Now, the fun part. Let’s pretend that on December 31st, you needed to sell some Bitcoin to cover the cost of the new mining rig Santa brought you. So how do you account for which Satoshis you sold and what your basis was in those specific trades?
First, I need to make a correction. See two paragraphs ago where I said you have an overall basis of $2,000? Well, smack my hand because you can’t think of an “overall basis” in terms of your taxable gains and losses. You have to identify each transaction individually to determine the basis and subsequent realized gain or loss on what you sell.
Two common methods of identification are First-In-First-Out (FIFO) and Last-In-First-Out (LIFO). They mean exactly what they say. FIFO means you sell the oldest (or “first in”) asset in your holdings. LIFO means you sell the most recently purchased (or “last in”).
Generally speaking, in times of rising prices, it is most tax beneficial to utilize LIFO.
Think about that. Prices generally rose from October to December. Would you rather sell your First-In Bitcoin purchased October 23rd, realizing a gain of $277.42, or would you rather sell the Last-In Bitcoin purchased on December 25th and realize a gain of $1.85? I’d much rather pay tax on $1.85 than $277.
Likewise, in times of falling prices, it is frequently more tax beneficial to utilize FIFO which will create the bigger loss. Of course, you can only take the capital loss to offset against existing capital gains but you can carry the loss forward into future tax years if you can’t use it all in this year. This is the part where I again remind you to read my previous columns and, more importantly, consult with your tax professional.
Also, you should know that the default assumption by the IRS is that you are selling everything FIFO – of course, because that most often creates the largest gain and the biggest tax revenue for them. The burden is on you to document if you use a method other than FIFO and ensure that you track everything very carefully.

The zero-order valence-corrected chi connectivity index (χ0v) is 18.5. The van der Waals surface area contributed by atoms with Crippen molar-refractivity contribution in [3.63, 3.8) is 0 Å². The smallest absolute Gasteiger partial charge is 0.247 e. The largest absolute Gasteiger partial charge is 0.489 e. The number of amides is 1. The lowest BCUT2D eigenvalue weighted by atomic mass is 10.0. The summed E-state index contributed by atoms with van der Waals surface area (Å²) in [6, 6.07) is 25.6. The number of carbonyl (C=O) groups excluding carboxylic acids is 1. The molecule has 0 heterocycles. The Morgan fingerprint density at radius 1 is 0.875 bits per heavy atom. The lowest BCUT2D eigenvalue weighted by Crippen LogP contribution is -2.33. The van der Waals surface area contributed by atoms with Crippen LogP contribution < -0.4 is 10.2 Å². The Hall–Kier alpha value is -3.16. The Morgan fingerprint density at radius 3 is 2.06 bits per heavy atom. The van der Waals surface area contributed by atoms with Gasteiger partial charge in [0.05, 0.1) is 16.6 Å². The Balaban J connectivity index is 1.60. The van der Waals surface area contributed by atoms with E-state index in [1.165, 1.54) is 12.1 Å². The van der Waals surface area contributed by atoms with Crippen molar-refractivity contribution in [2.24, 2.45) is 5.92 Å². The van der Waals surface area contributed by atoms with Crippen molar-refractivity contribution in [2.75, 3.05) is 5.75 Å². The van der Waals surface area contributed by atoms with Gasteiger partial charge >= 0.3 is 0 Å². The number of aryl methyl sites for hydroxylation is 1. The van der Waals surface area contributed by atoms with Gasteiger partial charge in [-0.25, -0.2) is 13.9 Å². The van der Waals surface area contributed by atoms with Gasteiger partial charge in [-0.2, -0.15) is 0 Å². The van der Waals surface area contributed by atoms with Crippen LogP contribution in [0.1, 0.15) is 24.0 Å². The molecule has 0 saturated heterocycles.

Another method I haven’t mentioned yet is Specific Identification. This is more challenging in that it requires a more detailed level of tracking but it can be the most beneficial because you can take advantage of the benefits of both LIFO and FIFO, depending upon the current environment, by handpicking which portions of your Bitcoin you will sell specifically.
So, for example, let’s say you need about $800 to cover that mining rig. You could sell the Bitcoin acquired on November 27th, and December 11th, 18th, and 25th, but not that purchased on December 4th. That would put $805.51 in your pocket and result in a realized net capital gain of only $5.51, and you are not left with any Loss Carryforward like you would be by selecting December 4th instead of November 27th.
I feel like I need to touch again briefly on a topic I have addressed more specifically in Will we finally get some relief from taxes on our Crypto? (U.S. Tax Code). That is trading cryptocurrency for cryptocurrency. If you exchange Bitcoin for Stellar Lumens for example, you are deemed to have sold your Bitcoin for fiat currency at its market price at that moment and purchased Stellar Lumens for their value in Fiat currency at that moment as well. Although we all know it is a trade, it is deemed to be a separated sale and subsequent purchase thereby creating a taxable gain or loss on the Bitcoin and establishing a new basis for the Stellar Lumens.
Yep, this stuff is complex. And, honestly, even though you are smart enough to figure out investing in crypto, you cannot get what you need to prepare a tax return from a column like this. What you can get from a blog like mine is a strong general knowledge that enables you to speak the same language, ask the right questions, and compile and provide the necessary data when meeting with your personal tax professional.
Even if they are new to the crypto space, they have spent a ton of time educating themselves on how to best handle every single scenario they might face and how to thoroughly research new ones like crypto. And since the tax code has sweeping changes for 2018, they get to do all the research and study again to figure out what best suits your tax situation next year. But the bottom line is, doing your part by reading columns like this saves your tax professional from spending time educating you on the basics, and saving their time means you get to keep more of your crypto gains for yourself.
As usual, feel free to subscribe for future updates, and when your tax professional marvels at your foundational knowledge and intellect, please consider making a small donation so my wife will quit griping about how much time I waste “goofing around with crypto.” Support The Crypto Tax Center
© Michael L. Collins